Washington -- The U.S. space agency and the Northrop Grumman Corp. signed an agreement to develop systems to explore life and climate on Earth and other planets.
Researchers from Grumman's electronic systems division and the National Aeronautics and Space Administration's Goddard Space Flight Center are to collaborate in developing advanced civil radar system architectures that can be leveraged into new space-based remote sensing instruments.
The new systems are expected to revolutionize the study of other planets and to provide a leap forward in helping scientists understand climate change and the carbon cycle on Earth, officials said.
"The current state of the art for measuring carbon biomass in forests involves measuring tree-trunk diameters with tape measures," said Peter Hildebrand, Goddard's lead investigator for the project. "Since forests are huge, we obviously have a sampling problem.
Washington-- The U.S. space agency has issued a draft environmental assessment on potential impacts resulting from the space shuttle's retirement in 2010.
The National Aeronautics and Space Administration's assessment concludes that, because of the use of shuttle components and facilities by that program's successor, the Constellation project, potential environmental impacts from disposing of the shuttle program's property will be minimal to moderate, depending on the property disposition method.
Federal law requires agencies to consider the potential environmental consequences of their proposed actions before deciding whether and how to proceed.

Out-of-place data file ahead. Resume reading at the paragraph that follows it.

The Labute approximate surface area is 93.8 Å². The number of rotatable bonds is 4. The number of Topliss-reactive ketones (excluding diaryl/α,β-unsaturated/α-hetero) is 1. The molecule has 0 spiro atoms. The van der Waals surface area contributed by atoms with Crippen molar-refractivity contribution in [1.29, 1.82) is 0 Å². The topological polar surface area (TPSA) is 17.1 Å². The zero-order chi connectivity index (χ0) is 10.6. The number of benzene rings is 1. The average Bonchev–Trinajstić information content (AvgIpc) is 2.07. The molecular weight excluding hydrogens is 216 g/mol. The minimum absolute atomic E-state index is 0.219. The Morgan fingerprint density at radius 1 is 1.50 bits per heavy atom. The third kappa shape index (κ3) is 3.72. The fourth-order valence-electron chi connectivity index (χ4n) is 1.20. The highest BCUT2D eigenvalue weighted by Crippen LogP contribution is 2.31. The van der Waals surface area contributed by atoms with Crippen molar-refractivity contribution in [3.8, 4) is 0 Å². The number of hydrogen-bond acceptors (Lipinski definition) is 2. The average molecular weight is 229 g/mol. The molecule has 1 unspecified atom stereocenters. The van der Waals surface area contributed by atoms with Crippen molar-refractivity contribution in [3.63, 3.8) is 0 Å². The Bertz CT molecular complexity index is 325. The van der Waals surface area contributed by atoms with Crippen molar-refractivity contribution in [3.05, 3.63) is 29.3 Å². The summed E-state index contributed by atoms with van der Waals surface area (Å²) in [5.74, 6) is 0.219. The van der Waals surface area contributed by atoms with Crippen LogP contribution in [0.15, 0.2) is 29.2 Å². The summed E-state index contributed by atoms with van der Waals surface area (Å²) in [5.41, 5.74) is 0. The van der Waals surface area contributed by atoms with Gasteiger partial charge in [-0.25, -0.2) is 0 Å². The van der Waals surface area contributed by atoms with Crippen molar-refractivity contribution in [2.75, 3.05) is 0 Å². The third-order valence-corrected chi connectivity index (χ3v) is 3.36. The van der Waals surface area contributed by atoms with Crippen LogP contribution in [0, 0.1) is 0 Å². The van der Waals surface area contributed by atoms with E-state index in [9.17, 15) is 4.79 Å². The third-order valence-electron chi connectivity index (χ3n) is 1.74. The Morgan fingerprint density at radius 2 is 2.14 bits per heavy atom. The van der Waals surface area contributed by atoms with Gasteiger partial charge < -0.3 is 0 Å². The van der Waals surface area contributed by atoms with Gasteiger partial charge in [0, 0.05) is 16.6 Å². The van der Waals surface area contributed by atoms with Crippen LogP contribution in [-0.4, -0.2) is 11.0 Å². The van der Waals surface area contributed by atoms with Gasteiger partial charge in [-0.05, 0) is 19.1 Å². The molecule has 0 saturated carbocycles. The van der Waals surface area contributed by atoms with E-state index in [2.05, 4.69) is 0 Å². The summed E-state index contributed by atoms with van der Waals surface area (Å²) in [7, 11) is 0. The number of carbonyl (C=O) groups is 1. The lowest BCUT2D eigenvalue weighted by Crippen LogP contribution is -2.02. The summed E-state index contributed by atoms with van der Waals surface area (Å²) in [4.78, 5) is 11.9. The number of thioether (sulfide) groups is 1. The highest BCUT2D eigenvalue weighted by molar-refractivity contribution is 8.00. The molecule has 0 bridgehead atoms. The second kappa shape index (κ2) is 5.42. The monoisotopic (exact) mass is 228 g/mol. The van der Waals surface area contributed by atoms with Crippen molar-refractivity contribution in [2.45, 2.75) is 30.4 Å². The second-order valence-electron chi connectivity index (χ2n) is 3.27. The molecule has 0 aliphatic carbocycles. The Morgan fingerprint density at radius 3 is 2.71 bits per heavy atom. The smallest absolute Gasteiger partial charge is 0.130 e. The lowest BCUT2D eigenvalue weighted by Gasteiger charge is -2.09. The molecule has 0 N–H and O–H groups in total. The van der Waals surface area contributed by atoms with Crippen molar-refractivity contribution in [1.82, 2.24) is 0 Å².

Options for disposal of property include reuse by other NASA programs, storing for future NASA use, demolition or release to the General Services Administration for disposition.
WASHINGTON, Feb. 25 (UPI) -- The U.S. space agency has named John Shannon as its new space shuttle program manager.
Shannon succeeds N. Wayne Hale Jr., who becomes the National Aeronautics and Space Administration's deputy associate administrator for strategic partnerships. Shannon has been Hale's deputy since November 2005.
Hale has served as the manager of the space shuttle program since September 2005. In his new position, he will work in Houston as a senior NASA official in the space operations directorate, creating public and private sector alliances with the space agency, NASA said.
As the manager of the shuttle program, Shannon will be responsible for overall management, integration and operations. He began his NASA career as a flight control officer in 1988.
Tokyo -- Japan says a satellite launched into orbit Saturday could deliver Internet service many times faster than cable or DSL.